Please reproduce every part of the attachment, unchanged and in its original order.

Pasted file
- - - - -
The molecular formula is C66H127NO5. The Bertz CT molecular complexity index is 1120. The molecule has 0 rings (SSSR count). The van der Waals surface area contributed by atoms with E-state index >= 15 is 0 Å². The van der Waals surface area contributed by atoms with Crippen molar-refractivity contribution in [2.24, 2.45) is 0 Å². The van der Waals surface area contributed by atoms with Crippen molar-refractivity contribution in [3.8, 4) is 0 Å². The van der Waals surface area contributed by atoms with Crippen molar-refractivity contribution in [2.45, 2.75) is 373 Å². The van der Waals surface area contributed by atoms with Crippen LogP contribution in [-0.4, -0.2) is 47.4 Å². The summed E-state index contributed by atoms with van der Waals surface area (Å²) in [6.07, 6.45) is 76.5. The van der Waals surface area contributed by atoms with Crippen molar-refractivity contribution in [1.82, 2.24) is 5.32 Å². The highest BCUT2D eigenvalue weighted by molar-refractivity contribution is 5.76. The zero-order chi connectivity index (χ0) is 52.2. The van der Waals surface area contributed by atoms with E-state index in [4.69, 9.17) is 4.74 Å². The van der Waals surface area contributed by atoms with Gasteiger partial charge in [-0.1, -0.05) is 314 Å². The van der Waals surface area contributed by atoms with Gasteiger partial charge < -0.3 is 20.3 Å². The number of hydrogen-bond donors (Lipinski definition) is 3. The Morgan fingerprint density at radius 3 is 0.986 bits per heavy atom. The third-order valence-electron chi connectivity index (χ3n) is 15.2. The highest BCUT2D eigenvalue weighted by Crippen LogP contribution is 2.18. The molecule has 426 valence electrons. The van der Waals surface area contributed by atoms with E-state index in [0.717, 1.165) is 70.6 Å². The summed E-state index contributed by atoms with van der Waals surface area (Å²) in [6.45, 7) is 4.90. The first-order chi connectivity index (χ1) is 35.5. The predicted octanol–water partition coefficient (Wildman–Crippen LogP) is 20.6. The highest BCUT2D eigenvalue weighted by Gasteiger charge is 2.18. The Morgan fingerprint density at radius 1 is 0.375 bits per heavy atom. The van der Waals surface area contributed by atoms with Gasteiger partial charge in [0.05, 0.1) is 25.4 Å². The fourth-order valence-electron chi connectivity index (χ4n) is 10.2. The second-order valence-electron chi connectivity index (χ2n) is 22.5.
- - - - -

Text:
The molecular formula is C66H127NO5. The Bertz CT molecular complexity index is 1120. The molecule has 0 rings (SSSR count). The van der Waals surface area contributed by atoms with E-state index >= 15 is 0 Å². The van der Waals surface area contributed by atoms with Crippen molar-refractivity contribution in [2.24, 2.45) is 0 Å². The van der Waals surface area contributed by atoms with Crippen molar-refractivity contribution in [3.8, 4) is 0 Å². The van der Waals surface area contributed by atoms with Crippen molar-refractivity contribution in [2.45, 2.75) is 373 Å². The van der Waals surface area contributed by atoms with Crippen LogP contribution in [-0.4, -0.2) is 47.4 Å². The summed E-state index contributed by atoms with van der Waals surface area (Å²) in [6.07, 6.45) is 76.5. The van der Waals surface area contributed by atoms with Crippen molar-refractivity contribution in [1.82, 2.24) is 5.32 Å². The highest BCUT2D eigenvalue weighted by molar-refractivity contribution is 5.76. The zero-order chi connectivity index (χ0) is 52.2. The van der Waals surface area contributed by atoms with E-state index in [4.69, 9.17) is 4.74 Å². The van der Waals surface area contributed by atoms with Gasteiger partial charge in [-0.1, -0.05) is 314 Å². The van der Waals surface area contributed by atoms with Gasteiger partial charge < -0.3 is 20.3 Å². The number of hydrogen-bond donors (Lipinski definition) is 3. The Morgan fingerprint density at radius 3 is 0.986 bits per heavy atom. The third-order valence-electron chi connectivity index (χ3n) is 15.2. The highest BCUT2D eigenvalue weighted by Crippen LogP contribution is 2.18. The molecule has 426 valence electrons. The van der Waals surface area contributed by atoms with E-state index in [0.717, 1.165) is 70.6 Å². The summed E-state index contributed by atoms with van der Waals surface area (Å²) in [6.45, 7) is 4.90. The first-order chi connectivity index (χ1) is 35.5. The predicted octanol–water partition coefficient (Wildman–Crippen LogP) is 20.6. The highest BCUT2D eigenvalue weighted by Gasteiger charge is 2.18. The Morgan fingerprint density at radius 1 is 0.375 bits per heavy atom. The van der Waals surface area contributed by atoms with Gasteiger partial charge in [0.05, 0.1) is 25.4 Å². The fourth-order valence-electron chi connectivity index (χ4n) is 10.2. The second-order valence-electron chi connectivity index (χ2n) is 22.5.